I’m just going to say it. Finding out the sex of your baby and then finding out it’s not the sex you were hoping for sucks, it sucks big time. In fact, hearing the words “as long as it’s healthy” may make you want to punch the mouth it came from.
I get it, we are supposed to be happy with a healthy baby, but when we really want a girl or boy and we find out it’s the opposite, there needs to be some type of grieving allowed. Sure us preggo’s are hormonal and sensitive, but these feelings are real and need to be respected and validated.
When I was pregnant with my first I very secretly wanted a girl (you know, afraid of saying anything other than “as long as it’s healthy”). We went to see a specialist for the nuchal screening and she told me I had a little boy growing in there. I had no idea they could tell you so early and was shocked, shocked at finding out and shocked that it wasn’t my sweet baby girl, but a rowdy, maniac boy in there. I was also scared because I had no idea what to do with a boy. I’m pretty mellow, love to cook, and not super athletic — needless to say, I was terrified of doing all things boy-related. I was able to move on relatively quick and appreciate what this little guy was going to bring to my life. We picked a name and talked to him. My sister bought me super cute boy shoes. It was going to be wonderful and I was actually excited about my baby boy.
Cut to the 20 week ultrasound, same specialist. The doctor told me oops, looks like it’s actually a girl’. WHAT?! I was really upset and so flustered. I wasn’t convinced and told them to show me again, and again, and again. Three lines, nothing protruding, no question, it WAS a girl. What about my boy, what about the cars we would race and the train tracks we would build? What a whirlwind of emotions, I had really wanted a girl, but let go of that and bonded with my boy, now he’s gone? I was a mess. I was so sad, so heartbroken, but I kept those feelings to myself for fear of sounding ungrateful. I mean, I was having a healthy baby girl, exactly what I originally wanted. What was wrong with me?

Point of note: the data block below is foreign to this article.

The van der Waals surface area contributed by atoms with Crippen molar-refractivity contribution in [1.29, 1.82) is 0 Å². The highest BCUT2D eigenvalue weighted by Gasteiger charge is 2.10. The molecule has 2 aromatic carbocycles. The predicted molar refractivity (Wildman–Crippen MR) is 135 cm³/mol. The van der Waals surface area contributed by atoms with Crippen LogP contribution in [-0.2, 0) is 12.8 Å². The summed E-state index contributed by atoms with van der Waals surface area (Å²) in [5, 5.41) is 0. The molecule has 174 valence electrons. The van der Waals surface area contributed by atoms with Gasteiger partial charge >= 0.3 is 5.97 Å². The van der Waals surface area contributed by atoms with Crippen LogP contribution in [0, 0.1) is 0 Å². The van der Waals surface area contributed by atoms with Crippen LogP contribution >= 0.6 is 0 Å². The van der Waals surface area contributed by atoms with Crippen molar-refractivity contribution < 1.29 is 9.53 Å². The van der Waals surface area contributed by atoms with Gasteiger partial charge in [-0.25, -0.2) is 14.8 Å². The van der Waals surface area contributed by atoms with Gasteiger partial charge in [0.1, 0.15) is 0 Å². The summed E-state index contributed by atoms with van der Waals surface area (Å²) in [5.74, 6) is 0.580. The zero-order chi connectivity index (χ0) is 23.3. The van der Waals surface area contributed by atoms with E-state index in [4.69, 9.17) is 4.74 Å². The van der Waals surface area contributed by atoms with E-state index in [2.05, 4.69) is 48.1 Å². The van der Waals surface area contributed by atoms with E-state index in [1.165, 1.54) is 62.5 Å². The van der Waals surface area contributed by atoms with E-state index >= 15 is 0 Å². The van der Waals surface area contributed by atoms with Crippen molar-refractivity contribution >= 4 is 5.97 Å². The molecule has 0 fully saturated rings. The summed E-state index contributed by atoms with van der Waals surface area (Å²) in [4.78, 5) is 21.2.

I remember calling my mom and she told me that she had bonded with her first grandson and was grieving at the news of a girl, but at the same time getting really excited for her first granddaughter. Then I opened up to her and cried and just let it all out. It felt so good and was really helpful to have someone there who understood and made it OK and to validate my own feelings and allow myself the space to grieve.
With my second, I waited until I could clearly tell what the sex was on the ultra sound until I was convinced and there it was, the three’ legs. My boy. I was totally freaked out again since not only am I a girly girl, but I have a girl so I get it already and now I won’t be giving my daughter a sister. That time I knew the drill and gave myself the space I needed to come to terms with having a son. By the time he was born I was feeling so excited for this new adventure and when he was placed in my arms I fell completely and madly in love.
For my third, I really would have been fine with either, but kind of wanted another boy. At that early ultrasound the same specialist said girl, but I wasn’t completely convinced and refused to bond with one sex or the other, it was just a bond with my baby. Last week we had 20 week ultra sound and sure enough, it’s a boy. I nearly jumped off the table with excitement. My daughter, not so much, she really wanted a baby sister and not another terrorizer’. I explained to her that it was probably a good thing that it’s a boy because if it were a girl, she would take her favorite feather headband and dress and destroy them. This cured her sadness immediately.
My husband had bonded with the thought of a daughter as well, so I gave him the space and support he needed for coming to terms with no more girls.
It’s good to know that I’m not alone in these feelings, that it’s not just pregnant women either, my daughter and husband had to deal with this as well.
If you find yourself feeling sad about gender disappointment, it’s normal and it’s ok. Give yourself the opportunity to grieve and work through these feelings. Talk to your husband or mom or girlfriends (with kids!) for support. If you are feeling particularly low and sad for an extended period of time, talk to your doctor or therapist.
Chances are once the baby is born your heart will expand with each moment that passes and you will love and be amazed by the love for your little boy or girl.
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